Dermatofibroma is a common dermal nod- ule that is unexplained (Campanacci, 2013). Dermatofibroma is most frequently found in the skin and soft tissues of cats, occasional- ly found in horses and mules, and rarely in other domestic species’ skin, including dogs. Dermatofibroma is usually asymptomatic, but itching and pain are often noted. Derma- tofibroma is the most common of all painful skin tumors (Crisan et al., 2014). The exact mechanism for the development of Derma- tofibroma is unknown. Rather than a reactive tissue change, evidence that Dermatofibroma may be a neoplastic process is demonstrated by its clonal proliferative growth (Chen et al., 2000). The cause of Dermatofibroma is un- known, it was historically attributed to being a reactive response to some traumatic lesion to the skin (e.g. arthropod bite) (Reich et al., 2017). Clonality, by itself, is not necessari- ly synonymous with a neoplastic process; it has been demonstrated in inflammatory con- ditions, including atopic dermatitis, lichen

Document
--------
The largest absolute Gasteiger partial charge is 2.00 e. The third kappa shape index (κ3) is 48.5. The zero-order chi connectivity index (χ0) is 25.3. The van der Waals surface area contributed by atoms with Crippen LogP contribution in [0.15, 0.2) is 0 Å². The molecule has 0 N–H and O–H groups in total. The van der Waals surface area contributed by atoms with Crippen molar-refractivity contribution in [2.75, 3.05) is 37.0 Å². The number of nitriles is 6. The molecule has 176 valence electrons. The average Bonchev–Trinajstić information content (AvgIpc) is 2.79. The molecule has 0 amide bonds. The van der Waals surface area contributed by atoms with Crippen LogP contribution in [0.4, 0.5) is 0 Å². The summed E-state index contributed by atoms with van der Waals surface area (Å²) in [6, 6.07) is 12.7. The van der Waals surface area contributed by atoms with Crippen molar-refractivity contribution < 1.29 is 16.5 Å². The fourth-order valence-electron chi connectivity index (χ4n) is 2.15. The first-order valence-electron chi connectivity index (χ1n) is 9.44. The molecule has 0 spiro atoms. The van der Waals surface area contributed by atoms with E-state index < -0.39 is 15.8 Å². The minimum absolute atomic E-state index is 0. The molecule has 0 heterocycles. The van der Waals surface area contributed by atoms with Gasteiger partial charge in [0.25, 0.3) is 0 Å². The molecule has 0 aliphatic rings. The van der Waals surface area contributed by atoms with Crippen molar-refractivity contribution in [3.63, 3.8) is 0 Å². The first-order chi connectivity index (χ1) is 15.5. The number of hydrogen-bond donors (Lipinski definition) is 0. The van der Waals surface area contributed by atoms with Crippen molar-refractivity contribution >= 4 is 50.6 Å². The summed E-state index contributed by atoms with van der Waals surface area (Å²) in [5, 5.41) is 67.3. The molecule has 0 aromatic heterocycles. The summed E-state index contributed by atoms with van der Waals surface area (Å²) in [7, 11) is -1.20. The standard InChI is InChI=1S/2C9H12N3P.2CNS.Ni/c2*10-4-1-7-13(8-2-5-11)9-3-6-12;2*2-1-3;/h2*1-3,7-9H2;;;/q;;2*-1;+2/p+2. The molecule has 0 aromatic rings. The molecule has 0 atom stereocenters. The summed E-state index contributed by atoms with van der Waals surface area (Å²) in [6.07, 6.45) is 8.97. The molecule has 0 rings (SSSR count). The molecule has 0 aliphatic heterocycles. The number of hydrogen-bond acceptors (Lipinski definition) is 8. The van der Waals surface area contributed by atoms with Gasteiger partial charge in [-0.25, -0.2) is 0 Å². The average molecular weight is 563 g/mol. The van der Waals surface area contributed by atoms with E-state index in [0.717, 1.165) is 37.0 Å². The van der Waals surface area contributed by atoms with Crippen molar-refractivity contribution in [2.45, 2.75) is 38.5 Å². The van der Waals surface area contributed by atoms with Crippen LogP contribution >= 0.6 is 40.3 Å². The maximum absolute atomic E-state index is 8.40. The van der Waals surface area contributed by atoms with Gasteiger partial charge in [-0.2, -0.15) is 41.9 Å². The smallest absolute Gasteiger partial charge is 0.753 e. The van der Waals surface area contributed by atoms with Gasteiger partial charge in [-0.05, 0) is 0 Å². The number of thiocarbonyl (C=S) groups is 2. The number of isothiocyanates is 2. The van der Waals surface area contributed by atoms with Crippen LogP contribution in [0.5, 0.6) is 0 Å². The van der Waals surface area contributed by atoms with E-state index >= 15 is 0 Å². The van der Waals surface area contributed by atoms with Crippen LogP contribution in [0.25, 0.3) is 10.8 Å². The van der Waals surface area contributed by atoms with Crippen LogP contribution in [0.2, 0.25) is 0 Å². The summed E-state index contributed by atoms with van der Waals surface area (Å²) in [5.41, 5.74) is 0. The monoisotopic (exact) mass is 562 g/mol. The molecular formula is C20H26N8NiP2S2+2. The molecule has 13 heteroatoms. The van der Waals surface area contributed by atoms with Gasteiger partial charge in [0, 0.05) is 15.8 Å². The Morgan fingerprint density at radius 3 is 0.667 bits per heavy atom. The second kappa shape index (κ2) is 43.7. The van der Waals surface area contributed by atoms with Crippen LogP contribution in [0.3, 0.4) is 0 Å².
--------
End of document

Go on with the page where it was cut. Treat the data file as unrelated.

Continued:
sclerosis, and psoriasis. Dermatofibroma tu- mor genesis may be due to distorted protein kinase C activity (Płaszczyca et al., 2014).
A seven-year-old female Persian leopard was dead because of accidents a road-kill in Golestan National Park, Iran, in May 2014. Following necropsy, skin mass on the sideline of the right toe was observed. The mass was dissected in necropsy. The resect- ed mass sample was grayish-white in color and measured 2×2×1.5cm, with necrosis at the cut surface (Figure 1). The sample was fixed in 10 % buffered formalin. Serial sections of the formalin-fixed, paraffin-em- bedded sample were produced and serial sections were cut, using a rotary microtome (Leitz, 1512, Germany) at 5 μm. The sam- ples were stained by routine hematoxylin and eosin (HandE) and CD34 immunohis- tochemical staining.